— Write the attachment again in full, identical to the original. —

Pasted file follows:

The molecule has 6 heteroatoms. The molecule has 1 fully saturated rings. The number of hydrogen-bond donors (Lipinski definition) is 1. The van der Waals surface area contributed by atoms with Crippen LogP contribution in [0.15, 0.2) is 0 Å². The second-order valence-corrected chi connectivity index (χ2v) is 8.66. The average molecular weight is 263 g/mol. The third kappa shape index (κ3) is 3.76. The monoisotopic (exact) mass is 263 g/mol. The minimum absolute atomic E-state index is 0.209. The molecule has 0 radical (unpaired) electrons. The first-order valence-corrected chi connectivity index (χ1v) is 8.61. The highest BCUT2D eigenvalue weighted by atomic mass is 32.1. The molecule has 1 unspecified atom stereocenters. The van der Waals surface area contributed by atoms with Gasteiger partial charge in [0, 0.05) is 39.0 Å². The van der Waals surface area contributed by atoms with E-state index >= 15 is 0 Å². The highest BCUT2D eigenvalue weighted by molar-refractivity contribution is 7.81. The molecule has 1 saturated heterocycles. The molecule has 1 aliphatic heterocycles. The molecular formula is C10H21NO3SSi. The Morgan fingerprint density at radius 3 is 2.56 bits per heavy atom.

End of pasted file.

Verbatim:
The molecule has 6 heteroatoms. The molecule has 1 fully saturated rings. The number of hydrogen-bond donors (Lipinski definition) is 1. The van der Waals surface area contributed by atoms with Crippen LogP contribution in [0.15, 0.2) is 0 Å². The second-order valence-corrected chi connectivity index (χ2v) is 8.66. The average molecular weight is 263 g/mol. The third kappa shape index (κ3) is 3.76. The monoisotopic (exact) mass is 263 g/mol. The minimum absolute atomic E-state index is 0.209. The molecule has 0 radical (unpaired) electrons. The first-order valence-corrected chi connectivity index (χ1v) is 8.61. The highest BCUT2D eigenvalue weighted by atomic mass is 32.1. The molecule has 1 unspecified atom stereocenters. The van der Waals surface area contributed by atoms with Gasteiger partial charge in [0, 0.05) is 39.0 Å². The van der Waals surface area contributed by atoms with E-state index >= 15 is 0 Å². The highest BCUT2D eigenvalue weighted by molar-refractivity contribution is 7.81. The molecule has 1 saturated heterocycles. The molecule has 1 aliphatic heterocycles. The molecular formula is C10H21NO3SSi. The Morgan fingerprint density at radius 3 is 2.56 bits per heavy atom.